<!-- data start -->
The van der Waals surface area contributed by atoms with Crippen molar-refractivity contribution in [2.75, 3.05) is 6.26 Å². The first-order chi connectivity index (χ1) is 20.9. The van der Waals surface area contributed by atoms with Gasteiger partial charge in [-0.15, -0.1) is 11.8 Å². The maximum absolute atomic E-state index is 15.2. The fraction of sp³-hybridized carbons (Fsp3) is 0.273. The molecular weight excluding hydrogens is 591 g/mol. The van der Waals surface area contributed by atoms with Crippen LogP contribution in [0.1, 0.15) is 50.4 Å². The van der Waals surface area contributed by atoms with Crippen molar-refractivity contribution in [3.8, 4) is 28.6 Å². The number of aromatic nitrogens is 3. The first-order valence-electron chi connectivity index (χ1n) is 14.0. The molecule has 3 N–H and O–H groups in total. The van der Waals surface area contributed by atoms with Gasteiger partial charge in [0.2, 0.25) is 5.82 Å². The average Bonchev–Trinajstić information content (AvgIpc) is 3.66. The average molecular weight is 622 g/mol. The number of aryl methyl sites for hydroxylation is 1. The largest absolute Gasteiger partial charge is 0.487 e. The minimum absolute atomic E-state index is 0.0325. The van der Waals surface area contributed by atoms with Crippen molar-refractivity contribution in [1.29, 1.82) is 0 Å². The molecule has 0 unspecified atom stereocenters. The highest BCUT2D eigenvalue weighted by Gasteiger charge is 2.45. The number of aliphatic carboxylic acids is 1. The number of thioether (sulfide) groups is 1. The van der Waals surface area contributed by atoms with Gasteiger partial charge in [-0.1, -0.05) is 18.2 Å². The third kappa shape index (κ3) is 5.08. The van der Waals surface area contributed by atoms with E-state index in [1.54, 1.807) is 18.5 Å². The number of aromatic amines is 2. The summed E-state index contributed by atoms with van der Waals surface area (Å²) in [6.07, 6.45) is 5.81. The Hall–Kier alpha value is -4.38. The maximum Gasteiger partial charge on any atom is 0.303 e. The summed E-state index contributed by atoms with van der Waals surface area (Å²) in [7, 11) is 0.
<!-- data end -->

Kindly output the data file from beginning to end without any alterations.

The van der Waals surface area contributed by atoms with Crippen molar-refractivity contribution in [2.75, 3.05) is 6.26 Å². The first-order chi connectivity index (χ1) is 20.9. The van der Waals surface area contributed by atoms with Gasteiger partial charge in [-0.15, -0.1) is 11.8 Å². The maximum absolute atomic E-state index is 15.2. The fraction of sp³-hybridized carbons (Fsp3) is 0.273. The molecular weight excluding hydrogens is 591 g/mol. The van der Waals surface area contributed by atoms with Crippen LogP contribution in [0.1, 0.15) is 50.4 Å². The van der Waals surface area contributed by atoms with Crippen molar-refractivity contribution in [3.8, 4) is 28.6 Å². The number of aromatic nitrogens is 3. The first-order valence-electron chi connectivity index (χ1n) is 14.0. The molecule has 3 N–H and O–H groups in total. The van der Waals surface area contributed by atoms with Gasteiger partial charge in [0.2, 0.25) is 5.82 Å². The average Bonchev–Trinajstić information content (AvgIpc) is 3.66. The average molecular weight is 622 g/mol. The number of aryl methyl sites for hydroxylation is 1. The largest absolute Gasteiger partial charge is 0.487 e. The minimum absolute atomic E-state index is 0.0325. The van der Waals surface area contributed by atoms with Crippen molar-refractivity contribution in [1.29, 1.82) is 0 Å². The molecule has 0 unspecified atom stereocenters. The highest BCUT2D eigenvalue weighted by Gasteiger charge is 2.45. The number of aliphatic carboxylic acids is 1. The number of thioether (sulfide) groups is 1. The van der Waals surface area contributed by atoms with Gasteiger partial charge in [-0.1, -0.05) is 18.2 Å². The third kappa shape index (κ3) is 5.08. The van der Waals surface area contributed by atoms with E-state index in [1.54, 1.807) is 18.5 Å². The number of aromatic amines is 2. The summed E-state index contributed by atoms with van der Waals surface area (Å²) in [6.07, 6.45) is 5.81. The Hall–Kier alpha value is -4.38. The maximum Gasteiger partial charge on any atom is 0.303 e. The summed E-state index contributed by atoms with van der Waals surface area (Å²) in [7, 11) is 0.